“If I didn't define myself for myself, I would be crunched into other people's fantasies for me and eaten alive.” —Audre Lorde
One might assume that the power of the artist lies in his ability to create his subjects. The series of portraits shown in Barkley L. Hendricks’ Heart Hands Eyes Mind, however, finds its unique authority in the artist’s capacity to allow his characters to define themselves. Rather than dictating the terms of their appearances, Hendricks seems to paint his subjects as they themselves would elect to be seen. The result is exhilarating; there is something fundamentally liberating in the decision to give over such a significant measure of control.
Upon first glance at the paintings on the walls, the majority of which are dated ’11 - ’13, I was unable to discern a connection between the people represented in this new body of work and those of earlier paintings, with whom I am familiar. Where is the self-assured queen depicted in Hendricks’ iconic portrait, Lawdy Mama (1969)? What does the bold, Afro-rocking woman painted during the height of the Black Panther movement have in common with Hendricks’ newer, contemporary black woman who wears blue contact lenses and a bedazzled "SYREETA" name plate belt casually dangled across her nude waist? What do these women share with me? As I stared deep into the unabashedly deceptive eyes of Sweet Señorita Syreeta (2012), it dawned on me: the dominant thread that ties together Hendricks’ subjects is the power of self-expression. If we examine each portrait as a mere fantasy of the artist’s mind, no connection will be made. It is only when we understand that Hendricks grants his subjects the freedom to “speak” for themselves that we locate continuity in his work – that is, the self-possessed, internal gaze of his subjects, who candidly present themselves as they are.
Barkley L. Hendricks, Triple Portrait: World Conqueror, 2011, Oil, aluminum leaf, variegation leaf, and combination gold leaf on linen canvas, 60 x 40 inches; Courtesy of the artist and Jack Shainman Gallery, New York.
This is the artist’s first solo show with Jack Shainman Gallery and he’s been granted both the 20th Street location (which they have inhabited for sixteen years) and the gallery’s brand new space on West 24th, which opened just this month. In addition to paintings, Hendricks is showing photographs. A series that hangs in a small room of the 24th St. space makes an interesting commentary on race and identity politics. The arrangement begins with a photograph portraying the word "Pure." Next, the artist presents amateur street art depicting boxing legend, Jack Johnson, along with the caption, "Black Jockeys Won the Kentucky." This photograph is then, quite unexpectedly, juxtaposed against a picture depicting a white Jesus, and yet another that contains an image of Marilyn Monroe. Finally, the last photo in the series reads, simply, "FIN." The varying media of the exhibition begin to cohere thematically when we return from these photographs to the first portrait one encounters upon entering the gallery, Triple Portrait: World Conqueror (2011). Here, a racially ambiguous woman takes a drag of her cigarette, one hand slipped confidently into her hip pocket, while sporting high-heeled shoes with the image of Warhol’s Marilyn Monroe painted on the toes. Again, Hendricks reminds us that there is no singular or correct expression of a black identity. How we each choose to define ourselves is a personalization of the seemingly forced dichotomy of races, and the artist permits his subjects to assert blackness in individualized ways.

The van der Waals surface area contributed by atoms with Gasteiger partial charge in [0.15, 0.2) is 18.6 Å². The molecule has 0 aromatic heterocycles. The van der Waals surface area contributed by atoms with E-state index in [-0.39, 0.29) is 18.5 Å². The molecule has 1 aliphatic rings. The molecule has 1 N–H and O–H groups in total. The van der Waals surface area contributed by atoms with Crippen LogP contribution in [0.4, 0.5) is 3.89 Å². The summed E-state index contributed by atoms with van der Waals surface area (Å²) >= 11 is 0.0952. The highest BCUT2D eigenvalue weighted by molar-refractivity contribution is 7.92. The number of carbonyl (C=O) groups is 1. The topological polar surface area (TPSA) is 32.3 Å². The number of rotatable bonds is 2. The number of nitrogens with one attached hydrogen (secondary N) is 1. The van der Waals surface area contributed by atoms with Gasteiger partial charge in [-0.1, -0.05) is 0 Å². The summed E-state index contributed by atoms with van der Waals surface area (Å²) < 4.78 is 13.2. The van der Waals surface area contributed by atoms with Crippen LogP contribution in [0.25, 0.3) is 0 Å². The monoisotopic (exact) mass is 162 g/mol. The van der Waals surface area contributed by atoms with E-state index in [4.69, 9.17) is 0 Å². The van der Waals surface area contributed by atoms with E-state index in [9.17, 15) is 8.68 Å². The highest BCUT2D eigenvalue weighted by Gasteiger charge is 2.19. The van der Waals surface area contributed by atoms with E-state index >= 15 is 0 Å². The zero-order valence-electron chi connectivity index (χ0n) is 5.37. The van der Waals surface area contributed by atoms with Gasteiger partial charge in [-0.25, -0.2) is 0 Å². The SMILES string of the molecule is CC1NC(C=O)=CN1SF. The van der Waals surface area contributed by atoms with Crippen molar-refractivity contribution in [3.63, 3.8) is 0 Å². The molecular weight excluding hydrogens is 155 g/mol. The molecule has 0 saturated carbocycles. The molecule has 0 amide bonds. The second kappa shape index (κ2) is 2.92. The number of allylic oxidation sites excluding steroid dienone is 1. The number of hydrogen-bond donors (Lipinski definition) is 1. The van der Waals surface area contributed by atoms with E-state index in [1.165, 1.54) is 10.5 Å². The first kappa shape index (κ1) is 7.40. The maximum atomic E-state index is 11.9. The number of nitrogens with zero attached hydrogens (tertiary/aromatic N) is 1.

Through the element of surprise in the organization of Hendricks’ photographs, combined with his objectively painted portraiture, the artist forces his viewers to interrogate the black and white binary into which race is socially constructed. The imposed limits of race run deeper than the surface of the skin, his subjects suggest, and can, therefore, be challenged. In the most subtle, yet subversive ways, Hendricks’ subjects defy the narrow constraints of racial dichotomies, blur the boundaries, and define racial identities independently – on their own terms.
(Image on top: Barkley L. Hendricks, Sweet Señorita Syreeta, 2012, Oil and acrylic on linen canvas, 48 x 30 inches; Courtesy of the artist and Jack Shainman Gallery, New York)